It’s taken me a long time to write this post, simply because the project never seemed to be quite done. It still isn’t – but now it’s on hold until I make it round to that end of the circle.
…or are you all too busy preparing for the holidays to visit Blogland? As for me I think I’ve got my back under control once more, my sleep cycle has readjusted to waking up at 6 without an alarm. Now I just have to shed the habit of dillydallying about and use my time more efficiently while I have it. No cookie baking or hanging of ornaments, I just want to do my thing.
– or the tale of a harebrained designer.
Everything went wrong that week. E v e r y t h i n g. You say you want the short version? A list, then – or better yet, why don’t we move along as if nothing has happened and just focus on the huck instead.
I have taken a perverse liking to reconstructing weave drafts from photos of interesting fabrics that I come across online. Some are no doubt the work of an individual designer and not prudent to be shared, others are most likely old and traditional, sitting in various books, a variation on a technique which nobody owns.
As an addendum to my weaving and clothing plans I have questions for all of you:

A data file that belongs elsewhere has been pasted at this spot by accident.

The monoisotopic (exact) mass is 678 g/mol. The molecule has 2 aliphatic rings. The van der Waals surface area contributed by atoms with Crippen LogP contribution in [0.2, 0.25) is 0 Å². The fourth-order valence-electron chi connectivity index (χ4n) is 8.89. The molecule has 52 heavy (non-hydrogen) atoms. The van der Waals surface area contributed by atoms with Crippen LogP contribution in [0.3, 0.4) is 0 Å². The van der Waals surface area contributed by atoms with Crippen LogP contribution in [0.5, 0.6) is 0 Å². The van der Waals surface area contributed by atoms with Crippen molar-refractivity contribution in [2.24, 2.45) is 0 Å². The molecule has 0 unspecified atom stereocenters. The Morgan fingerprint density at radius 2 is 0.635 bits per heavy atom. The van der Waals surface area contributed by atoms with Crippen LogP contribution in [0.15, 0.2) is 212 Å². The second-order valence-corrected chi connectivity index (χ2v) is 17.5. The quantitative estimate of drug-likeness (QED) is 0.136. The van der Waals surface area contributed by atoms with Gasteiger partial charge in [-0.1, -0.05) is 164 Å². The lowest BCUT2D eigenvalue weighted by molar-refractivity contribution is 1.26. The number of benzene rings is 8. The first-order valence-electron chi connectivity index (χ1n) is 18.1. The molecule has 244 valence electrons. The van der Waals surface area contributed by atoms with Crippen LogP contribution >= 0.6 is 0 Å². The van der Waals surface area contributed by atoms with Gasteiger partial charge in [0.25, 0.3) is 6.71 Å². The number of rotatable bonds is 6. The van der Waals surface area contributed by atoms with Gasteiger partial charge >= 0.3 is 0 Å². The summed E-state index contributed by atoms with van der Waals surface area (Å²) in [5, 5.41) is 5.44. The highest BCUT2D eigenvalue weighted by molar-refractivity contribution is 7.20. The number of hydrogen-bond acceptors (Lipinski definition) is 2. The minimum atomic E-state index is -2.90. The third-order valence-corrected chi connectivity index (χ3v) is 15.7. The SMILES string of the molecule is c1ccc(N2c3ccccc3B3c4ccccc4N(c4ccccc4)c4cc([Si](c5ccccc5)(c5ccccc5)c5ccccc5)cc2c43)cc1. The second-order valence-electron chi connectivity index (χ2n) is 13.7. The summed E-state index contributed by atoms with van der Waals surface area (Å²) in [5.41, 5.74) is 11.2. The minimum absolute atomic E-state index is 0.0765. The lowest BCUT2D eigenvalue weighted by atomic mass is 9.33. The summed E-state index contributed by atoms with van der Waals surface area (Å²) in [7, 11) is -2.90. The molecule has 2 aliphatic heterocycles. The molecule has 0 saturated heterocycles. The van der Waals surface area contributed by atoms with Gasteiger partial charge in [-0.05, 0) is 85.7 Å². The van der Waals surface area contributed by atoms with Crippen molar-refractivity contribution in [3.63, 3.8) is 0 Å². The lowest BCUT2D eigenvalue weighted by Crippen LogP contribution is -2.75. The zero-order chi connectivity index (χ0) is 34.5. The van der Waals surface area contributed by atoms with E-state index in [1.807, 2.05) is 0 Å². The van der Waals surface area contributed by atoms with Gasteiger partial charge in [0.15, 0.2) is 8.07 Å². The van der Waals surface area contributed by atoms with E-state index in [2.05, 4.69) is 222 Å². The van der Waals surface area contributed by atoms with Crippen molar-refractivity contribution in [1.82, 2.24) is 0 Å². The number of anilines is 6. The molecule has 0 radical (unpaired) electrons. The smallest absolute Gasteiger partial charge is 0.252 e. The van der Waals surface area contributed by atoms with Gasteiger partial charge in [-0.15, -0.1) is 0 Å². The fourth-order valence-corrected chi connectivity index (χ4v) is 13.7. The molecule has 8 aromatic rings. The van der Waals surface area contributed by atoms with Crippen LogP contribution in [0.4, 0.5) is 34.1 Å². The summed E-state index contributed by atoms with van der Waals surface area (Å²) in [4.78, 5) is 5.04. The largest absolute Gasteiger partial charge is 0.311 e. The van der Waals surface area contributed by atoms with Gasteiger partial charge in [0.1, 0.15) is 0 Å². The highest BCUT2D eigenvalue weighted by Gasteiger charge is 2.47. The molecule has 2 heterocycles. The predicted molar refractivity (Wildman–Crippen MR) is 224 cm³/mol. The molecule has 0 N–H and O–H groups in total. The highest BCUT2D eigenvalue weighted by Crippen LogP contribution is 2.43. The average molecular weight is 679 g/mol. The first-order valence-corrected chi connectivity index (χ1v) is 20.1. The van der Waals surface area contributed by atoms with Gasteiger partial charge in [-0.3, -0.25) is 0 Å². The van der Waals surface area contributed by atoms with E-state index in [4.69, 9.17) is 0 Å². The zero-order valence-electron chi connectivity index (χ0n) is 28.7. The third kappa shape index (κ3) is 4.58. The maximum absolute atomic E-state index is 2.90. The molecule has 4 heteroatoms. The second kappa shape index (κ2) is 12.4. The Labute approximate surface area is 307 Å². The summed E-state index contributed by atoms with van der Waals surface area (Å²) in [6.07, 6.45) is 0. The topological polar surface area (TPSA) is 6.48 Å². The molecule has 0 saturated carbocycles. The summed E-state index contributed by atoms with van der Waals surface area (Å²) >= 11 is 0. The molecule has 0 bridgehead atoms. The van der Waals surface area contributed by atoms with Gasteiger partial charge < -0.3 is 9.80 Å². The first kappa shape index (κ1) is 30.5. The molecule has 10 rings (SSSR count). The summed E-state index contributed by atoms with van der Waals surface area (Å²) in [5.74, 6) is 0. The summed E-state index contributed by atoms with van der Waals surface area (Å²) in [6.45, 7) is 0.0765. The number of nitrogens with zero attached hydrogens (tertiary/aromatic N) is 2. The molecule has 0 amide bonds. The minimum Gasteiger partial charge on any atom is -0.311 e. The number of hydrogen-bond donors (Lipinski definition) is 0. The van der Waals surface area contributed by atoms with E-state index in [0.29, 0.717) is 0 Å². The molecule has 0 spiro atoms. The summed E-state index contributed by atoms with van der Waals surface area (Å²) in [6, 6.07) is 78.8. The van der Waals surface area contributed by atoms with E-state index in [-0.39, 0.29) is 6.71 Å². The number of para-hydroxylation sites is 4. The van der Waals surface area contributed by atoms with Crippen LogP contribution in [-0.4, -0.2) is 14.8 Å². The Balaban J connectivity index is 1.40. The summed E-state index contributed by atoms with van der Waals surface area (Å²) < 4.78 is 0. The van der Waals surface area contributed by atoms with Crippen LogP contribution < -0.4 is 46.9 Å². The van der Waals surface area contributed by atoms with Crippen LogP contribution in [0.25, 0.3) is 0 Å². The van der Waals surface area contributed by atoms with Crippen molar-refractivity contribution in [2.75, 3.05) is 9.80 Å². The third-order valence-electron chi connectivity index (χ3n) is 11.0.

Which size cushions do you like and why?
Which closure do you prefer?
If *I* can’t get handwoven cushions from my fabrics, perhaps somebody else would like to! Because there are bound to be leftovers, and I could certainly use some pocket money.
Today’s post is related to the previous one. As before I still struggle with my taste for colour, and every time I think I’ve developed a colourscheme of just 3-4 shades, I keep finding a few extras that would also go well. Some of them overlap into the next group, others are completely different. From buddhist monks’ robes to pale greens and blues, from intricate patterns to solids. My brain overloads completely with colours from nature all the time, any season. I could make swatches and sketches as a full time job and never get beyond that.
For the last couple of months I’ve spent a lot of time weaving on the computer. Making endless variations of patterns for all 12 shafts, exploring how to enlarge them (rather than just choose a thicker yarn), working from scratch or from downloaded files.
But I wanted to see what it looked like with yarn rather than pixels, so I made a narrow wool warp and planned to do maybe 50 cm of each draft to have a bit of fabric for a sample book and perhaps sew some pincusions or whatever. I should have doubled it in length however because of course I continued learning and developing after I had begun weaving, so after a while my samples became 30, then 25 cm long and as I got to the part where I needed to cut and rethread after each draft as well as running out of yarn, even shorter. Threading errors began to appear because I hurried through, etc. etc.